South East and North West gained buy to let market share on London in 2017

Property News

New annual data from Commercial Trust Limited shows that the South East almost caught London for buy to let purchase market-share during 2017.

A report from the specialist buy-to-let mortgage broker, showed a 3.4% growth in the South East, from 2016 to 2017, narrowing the market-share gap with London to just 0.3%, in part as the capital saw a reduction.

The North West was another region to do particularly well in the report. Commercial Trust Limited reported a second consecutive year of growth in 2017, up 3.1% from 2016, followed by the North East which was up 0.9%.

The figures maintained recent trends which have seen both regions increase their market share year-on-year since 2015; Yorkshire and Humber was another region to increase its market share for new purchases.

Commenting on the data, Andrew Turner, chief executive at Commercial Trust Limited, said:

“The traditional dominance of London as a hub for buy to let investment has undoubtedly shifted somewhat during 2017, with more choosing to invest in areas where property prices are cheaper and rental yields higher in light of changes in the buy to let marketplace.

“There is a growing trend for people looking to rent outside central London, to places with good transport links, but where rental prices are lower. This is creating reinvigorated demand in the South East from commuters, while for investors, property prices here are slightly less prohibitive than in London.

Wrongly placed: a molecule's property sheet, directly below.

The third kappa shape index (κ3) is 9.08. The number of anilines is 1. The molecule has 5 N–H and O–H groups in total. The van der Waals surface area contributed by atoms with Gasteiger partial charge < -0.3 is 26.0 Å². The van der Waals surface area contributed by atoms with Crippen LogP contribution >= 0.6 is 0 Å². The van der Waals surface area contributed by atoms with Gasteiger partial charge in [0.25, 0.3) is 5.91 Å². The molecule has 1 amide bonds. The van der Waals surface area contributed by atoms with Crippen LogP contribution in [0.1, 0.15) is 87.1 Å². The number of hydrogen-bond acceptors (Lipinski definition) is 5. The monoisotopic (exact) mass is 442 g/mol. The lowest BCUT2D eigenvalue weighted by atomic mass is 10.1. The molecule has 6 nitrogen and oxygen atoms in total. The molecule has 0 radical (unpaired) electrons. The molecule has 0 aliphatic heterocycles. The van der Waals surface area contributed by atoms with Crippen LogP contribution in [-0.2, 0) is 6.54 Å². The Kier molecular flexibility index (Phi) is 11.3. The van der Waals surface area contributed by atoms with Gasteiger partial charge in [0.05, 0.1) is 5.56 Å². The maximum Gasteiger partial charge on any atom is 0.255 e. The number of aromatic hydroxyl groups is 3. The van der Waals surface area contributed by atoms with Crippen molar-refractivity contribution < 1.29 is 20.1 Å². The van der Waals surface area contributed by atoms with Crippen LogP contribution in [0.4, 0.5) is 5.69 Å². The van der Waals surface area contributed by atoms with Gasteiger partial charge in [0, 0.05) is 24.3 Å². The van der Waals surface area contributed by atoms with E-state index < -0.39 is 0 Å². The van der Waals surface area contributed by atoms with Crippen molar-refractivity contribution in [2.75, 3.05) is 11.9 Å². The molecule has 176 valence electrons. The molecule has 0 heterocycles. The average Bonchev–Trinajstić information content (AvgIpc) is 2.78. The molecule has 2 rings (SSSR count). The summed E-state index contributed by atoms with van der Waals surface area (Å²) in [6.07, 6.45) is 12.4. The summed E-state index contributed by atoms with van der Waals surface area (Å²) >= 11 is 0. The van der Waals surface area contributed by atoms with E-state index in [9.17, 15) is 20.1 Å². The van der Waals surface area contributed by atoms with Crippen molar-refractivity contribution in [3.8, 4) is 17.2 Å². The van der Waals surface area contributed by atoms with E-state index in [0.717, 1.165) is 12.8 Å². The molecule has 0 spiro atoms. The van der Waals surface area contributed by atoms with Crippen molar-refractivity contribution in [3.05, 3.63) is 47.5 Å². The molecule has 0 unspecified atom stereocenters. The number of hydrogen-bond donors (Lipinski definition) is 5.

“This goes some way to explaining the changing market share dynamics at Commercial Trust Limited, where the South East has continued to gain ground on London and is almost on a par now.

“The price of property and therefore stamp duty in London remains the highest in the country, which is another factor under consideration with investors.

“As the nucleus for UK business and the country’s capital, London will always draw huge numbers to work and live there. However, higher upfront costs and lower anticipated capital growth, ahead of the Brexit outcome, are likely to be contributory to investor reticence in the capital.

“Elsewhere, the North West and North East continue to attract growth in buy to let applications. Landlords, like tenants, can see the attraction of economically regenerated cities such as Liverpool and Manchester, where more jobs have been created, developing growing demand for rental homes.

“These areas have seen house price growth, but the average cost of a house in the North of England is significantly less than in London, whilst the rental yields outperform the capital. So it is only natural that more landlords are looking north for property investment.

“When you factor in the vast sums of Government investment in places like Hull, Manchester and Liverpool, you get a picture of thriving local economies offering people work opportunities and a lower cost of living than the capital. This is leading to internal migration to these industry hubs and is in turn developing increased demand in the private rental sector prompting some landlords to identify investable regions.

“However, the influence of London and the South East is still obvious from our statistics, with the two regions accounting for almost a third of overall new purchase applications in 2017.”

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